Mridula Koshy makes her debut as a novelist with Not Only The Things That Have Happened. In this exclusive excerpt, Koshy tells the story of Saramma as she returns to her family after living as the sexual keep of a wealthy man
Saramma John Verghese hurries to pack. She has been living in the Young Master’s shed for ten months now. Leaving it weekly for the long walk home, arriving in Cochin past midday, a stay overnight with the children, and then the walk back in the early hours of the next morning. Saramma will do this no more. She is packing to leave this shed, to return to her daughter.
She bundles her clothes. Stands still as she works something out to herself. Then she hurries with the bundle to the garbage pit. In the dark, she stumbles at its edge, changes her mind and hurries back to the shed. She will leave the clothes in the shed after all. Perhaps the labourers, when they discover her gone, will make use of her clothes. More likely they will shun the clothes as they have shunned her. Or burn the clothes in the pit. She shrugs. Why, they might have happily burnt her in the pit. Well, it makes no difference to her now. She is leaving.
She knows what they say: prostitute from the city. Even that she is the devil, and Young Master’s sold himself to the devil. Only once did she forget to tidy away her basket of clothes and cooking vessels in the shed where the Young Master housed her. She’d left as she did every morning to make way for his labourers. She returned in the afternoon to basket and contents trampled, torn, crushed, spat upon and left in the centre of the shed for her to find. That’s how the powerless behave. She was free and they were not. Why begrudge them the expression of their frustration?
Chinks of light peep in from between the boards that make up the walls of the shed. Nearly morning. She must hurry.
And it wasn’t that they shunned her so much as they feared her. So afraid, they pretended she wasn’t there. And this perfectly mirrored her sense of herself.
Altogether, non-existence has pleased her. Days of the most exhilarating loneliness. And nights, the Young Master came to her shed, ensuring more such days were hers to have.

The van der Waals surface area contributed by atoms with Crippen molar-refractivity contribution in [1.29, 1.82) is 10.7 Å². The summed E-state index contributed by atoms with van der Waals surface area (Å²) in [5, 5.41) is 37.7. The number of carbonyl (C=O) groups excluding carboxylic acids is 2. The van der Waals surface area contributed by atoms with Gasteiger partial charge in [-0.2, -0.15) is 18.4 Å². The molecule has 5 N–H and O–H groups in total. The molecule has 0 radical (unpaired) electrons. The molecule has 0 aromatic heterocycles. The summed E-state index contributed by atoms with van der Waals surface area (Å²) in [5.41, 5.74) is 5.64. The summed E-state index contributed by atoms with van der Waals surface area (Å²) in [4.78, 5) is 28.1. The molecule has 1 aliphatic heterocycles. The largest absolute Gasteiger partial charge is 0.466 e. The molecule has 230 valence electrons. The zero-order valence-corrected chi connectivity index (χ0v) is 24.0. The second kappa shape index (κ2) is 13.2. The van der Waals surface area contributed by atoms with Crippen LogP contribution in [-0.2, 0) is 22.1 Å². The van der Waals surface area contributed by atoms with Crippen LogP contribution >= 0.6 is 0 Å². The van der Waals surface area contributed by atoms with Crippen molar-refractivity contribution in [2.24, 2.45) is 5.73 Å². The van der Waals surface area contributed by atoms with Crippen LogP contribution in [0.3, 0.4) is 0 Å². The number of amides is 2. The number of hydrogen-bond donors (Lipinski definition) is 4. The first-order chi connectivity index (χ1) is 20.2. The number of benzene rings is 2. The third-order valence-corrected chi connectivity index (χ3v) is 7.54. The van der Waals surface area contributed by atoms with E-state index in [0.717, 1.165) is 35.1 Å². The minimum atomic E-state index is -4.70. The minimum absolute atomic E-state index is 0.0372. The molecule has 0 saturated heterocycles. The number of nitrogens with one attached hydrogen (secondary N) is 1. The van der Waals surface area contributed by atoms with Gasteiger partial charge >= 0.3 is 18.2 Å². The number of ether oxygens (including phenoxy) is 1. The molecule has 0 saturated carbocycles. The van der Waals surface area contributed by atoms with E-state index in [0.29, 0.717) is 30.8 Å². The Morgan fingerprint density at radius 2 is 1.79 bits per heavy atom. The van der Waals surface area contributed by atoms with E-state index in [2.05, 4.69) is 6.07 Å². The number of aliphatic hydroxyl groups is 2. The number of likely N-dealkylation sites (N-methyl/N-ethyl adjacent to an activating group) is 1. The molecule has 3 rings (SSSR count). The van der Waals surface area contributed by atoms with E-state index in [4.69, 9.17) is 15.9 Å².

She unwraps the bundle she had meant for the pit and begins arranging the items within. Will they trample these today or will they understand her gesture? Her presence was a humiliation to the fathers and young husbands among the labourers. They should have been grateful instead. The nights he had failed to come had frightened her. She, and they — the husbands and fathers — they were united, those nights, by their helplessness. Weren’t they?
Saramma shakes her head in anger. Why is she thinking of the nights Young Master found his way to others? She tries to return to the memory of the afternoons she spent wandering this land, the ecstasy of freedom from want and obligation. It had come to her in those wanderings that no one in any of the stories she had ever heard as a child, certainly not the biblical ones, no one in her childhood home nor in her adult life, certainly not Jose, who gave up his belief in the solidarity of workers to replace it with a drunken confusion of guilt toward his family, no one has lived the life she lives — freed from living for others.
She is free to leave this shed and the man who kept her in it. And the daughters of the men who toil on this land, those young girls who are not free, as their parents are not free, they will have to once again resume their nightly services to him.
And her clothes she will leave because it is inconceivable that Jose should ever smell him on her. Or that she should smell him while with Jose. Yes, that is why she is discarding these clothes. A fresh change of clothes, purchased just for this departure. She knows how to do these things. The change of clothes has been with her for three months now.
And the four sets she is leaving behind — she cannot throw them in the heap that lies smouldering behind the shed. Burn them? No, some girl must wear them. And when the Young Master finds his way to that girl, as he surely will, then he will remember Saramma.
Not Only The Things That Have Happened (Harper Collins India) by Mridula Koshy will be out in November.